The impact of surface modification on magneto-functional iron oxide – polyethylene oxide nanocomposites

Weiblen, Donovan George, III
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Palermo, Edmund
Ullal, Chaitanya
Lee, Sangwoo
David, Jennifer
Ozisik, Rahmi
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Materials engineering
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This electronic version is a licensed copy owned by Rensselaer Polytechnic Institute (RPI), Troy, NY. Copyright of original work retained by author.
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Remote triggering of smart materials such as shape memory polymers and nanocomposites for drug delivery are research areas of continued interest for magneto-functional nanocomposites. Magnetically susceptible nanoparticles (NPs) generate heat when exposed to an alternating magnetic field (AMF), making these NPs an ideal candidate for use in smart nanocomposites. While a wide range of nanoparticle chemistries have been studied as ferrofluids in various liquid carrier media, the behavior of these nanoparticles in solid state polymers is not widely understood. This research studies the dependence of heat generation mechanisms and interfacial interactions on nanocomposite structure and morphology, nanoparticle surface coating and nanoparticle concentration in iron oxide (Fe3O4) - poly(ethylene oxide), PEO, nanocomposites. Nanoparticles were coated with surfactants and polymers to improve dispersion and magnetic properties. In this work we first focused on the impact of surface coating of iron oxide (Fe3O4) NPs on magnetic volume reduction, structure, magnetic heating efficiency and mechanical properties of poly(ethylene oxide), PEO, nanocomposites. Uncoated, poly(ethylene glycol), PEG, coated and amine coated 10–nm–diameter Fe3O4 NPs were dispersed at concentrations less than 1% by weight in PEO. Although loaded at low concentration these nanocomposites displayed excellent values for intrinsic power loss especially at low concentrations. We found that dispersion of nanoparticles was strongly related to the character of the surface coating. Uncoated nanoparticles formed large aggregates which led to a significant decrease in the heat generation capabilities. The surface coatings also strongly impacted the magnetic phase reduction. Amine coated nanoparticles had the least magnetic phase reduction. All nanoparticles showed unexpectedly higher heating efficiencies in PEO than when dispersed in water due to decreased magnetic volume loss. Aggregation was determined to be the dominant factor for decreased heating efficiency. Calorimetry experiments explored the impact of the nanoparticles on crystallinity and nucleation rates. Nanoindentation was used to evaluate the mechanical properties via stress relaxation and creep experiments. Amine coated nanoparticles were found to improve the moduli of the nanocomposites. Low concentrations of nanoparticles led to increased relaxation and decreased creep compliance whereas high concentrations had no effect on relaxation and increased creep compliance. The relevance of five rheological models was evaluated. Stress relaxation was best modeled by a power law or logarithmic based model whereas the creep was best modeled by a Generalized Maxwell model. In the second part of this work, single core aminosilane coated 10–nm–diameter Fe3O4 NPs were dispersed at concentrations less than 2% by weight in PEO matrices with varying molecular weights. Altering the matrix molecular weight of the matrix polymer allows for consistent intermolecular interactions between the NP surface groups and the PEO in order to determine relative importance of Brownian and Neel relaxation processes. Increased matrix molecular weight above the polymer matrix entanglement molecular weight led to decreased heat generation efficiency that was consistent with decreases in the nanoparticle magnetic volume determined via vibrating sample magnetometry. Brownian and Neelian relaxation mechanisms were proven to be present despite the high viscosity of the matrix media. Dynamic polymer relaxation modes such as the Reptation or Rouse models were found to be inactive.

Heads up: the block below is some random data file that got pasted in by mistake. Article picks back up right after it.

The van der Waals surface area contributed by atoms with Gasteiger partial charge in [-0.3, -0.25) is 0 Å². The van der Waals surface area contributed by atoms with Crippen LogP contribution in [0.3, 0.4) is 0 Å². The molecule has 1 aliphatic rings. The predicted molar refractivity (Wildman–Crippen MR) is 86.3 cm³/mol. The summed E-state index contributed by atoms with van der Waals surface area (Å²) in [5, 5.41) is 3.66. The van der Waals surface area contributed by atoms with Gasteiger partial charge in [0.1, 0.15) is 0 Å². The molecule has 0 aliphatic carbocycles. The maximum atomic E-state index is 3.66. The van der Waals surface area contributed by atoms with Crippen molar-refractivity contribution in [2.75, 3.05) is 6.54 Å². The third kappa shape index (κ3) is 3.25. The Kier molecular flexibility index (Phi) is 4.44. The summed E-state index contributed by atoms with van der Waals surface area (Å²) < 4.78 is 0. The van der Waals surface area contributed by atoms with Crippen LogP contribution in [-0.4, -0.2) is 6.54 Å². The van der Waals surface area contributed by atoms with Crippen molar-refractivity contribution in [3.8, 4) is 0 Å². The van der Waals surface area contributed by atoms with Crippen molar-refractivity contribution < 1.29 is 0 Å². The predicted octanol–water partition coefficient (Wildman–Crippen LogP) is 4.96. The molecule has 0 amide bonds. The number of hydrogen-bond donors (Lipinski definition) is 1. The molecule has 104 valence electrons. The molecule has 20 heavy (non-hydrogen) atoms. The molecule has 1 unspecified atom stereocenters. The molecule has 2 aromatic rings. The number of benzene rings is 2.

August 2022
School of Engineering
Dept. of Materials Science and Engineering
Rensselaer Polytechnic Institute, Troy, NY
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